Posts Tagged ‘1236’

The Churches at Potterne and Bishops Cannings in Wiltshire

Monday, March 28th, 2011

Potterne in Wiltshire has but a walk on part in the  ‘fine of the month’ for March 2011.  It was from his manor there that the bishop of Salisbury, Robert of Bingham, on 17 February 1236, issued the charter assigning the money from various amercements imposed by the king’s judges to the fabric fund of Salisbury cathedral, next day travelling some  fourteen miles north east to have the charter confirmed by the king at Marlborough. Then in 1241 it was from Marlborough, perhaps after a visit by the bishop,  that Henry III made a gift of deer to stock the episcopal park at Potterne.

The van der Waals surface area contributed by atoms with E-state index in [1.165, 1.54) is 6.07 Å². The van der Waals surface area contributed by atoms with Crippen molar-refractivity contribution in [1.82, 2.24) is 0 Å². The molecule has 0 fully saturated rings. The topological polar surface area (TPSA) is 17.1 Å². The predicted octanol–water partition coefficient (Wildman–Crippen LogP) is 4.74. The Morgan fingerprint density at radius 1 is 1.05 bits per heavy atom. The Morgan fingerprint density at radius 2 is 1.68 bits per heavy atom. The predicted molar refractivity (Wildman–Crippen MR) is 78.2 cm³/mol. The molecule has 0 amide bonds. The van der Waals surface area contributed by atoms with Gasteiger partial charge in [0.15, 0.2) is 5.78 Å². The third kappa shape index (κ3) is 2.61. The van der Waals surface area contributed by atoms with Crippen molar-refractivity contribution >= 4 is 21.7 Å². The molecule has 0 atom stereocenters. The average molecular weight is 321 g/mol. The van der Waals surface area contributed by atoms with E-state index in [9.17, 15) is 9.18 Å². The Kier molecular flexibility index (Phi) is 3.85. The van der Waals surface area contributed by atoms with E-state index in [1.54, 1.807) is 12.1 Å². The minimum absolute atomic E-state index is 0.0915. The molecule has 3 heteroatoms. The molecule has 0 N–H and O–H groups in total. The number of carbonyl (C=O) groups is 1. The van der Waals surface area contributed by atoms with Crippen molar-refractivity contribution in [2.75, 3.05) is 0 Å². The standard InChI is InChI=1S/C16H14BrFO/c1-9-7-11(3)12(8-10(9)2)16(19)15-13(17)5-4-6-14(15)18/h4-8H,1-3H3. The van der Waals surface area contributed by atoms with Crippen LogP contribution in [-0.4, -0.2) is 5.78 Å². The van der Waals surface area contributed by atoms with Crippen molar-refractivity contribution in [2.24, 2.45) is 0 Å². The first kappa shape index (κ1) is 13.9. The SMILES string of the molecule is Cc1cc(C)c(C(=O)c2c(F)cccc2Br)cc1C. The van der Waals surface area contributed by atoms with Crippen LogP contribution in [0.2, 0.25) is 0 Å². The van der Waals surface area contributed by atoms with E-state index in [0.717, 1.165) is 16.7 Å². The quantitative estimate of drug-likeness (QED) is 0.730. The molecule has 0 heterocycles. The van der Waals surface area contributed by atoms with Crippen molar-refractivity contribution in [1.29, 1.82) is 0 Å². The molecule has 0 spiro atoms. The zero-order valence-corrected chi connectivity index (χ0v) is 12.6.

Last Saturday (26 March), my wife, Jane, and I went to Wooton Basset to pick up some Doulton Yorktown china we had bought on ebay. In the afternoon, we went to look at Potterne and another Salisbury episcopal manor at nearby Bishops Cannings.  Both have wonderful thirteenth-century churches, probably the work of Bingham’s predecessors, churches  large and imposing  with transepts and great square towers, precursors of that at the cathedral. They testify to the material wealth and spiritual power of the bishop, yet they are very different in tone. Potterne internally is quite austere, almost Cistercian in its lack of decorative motifs.  Bishops Cannings, on the other hand, abounds in  mouldings, shafts and stiff leaf foliage capitals, all the things one associates with thirteenth-century architecture at its most profuse and engaging.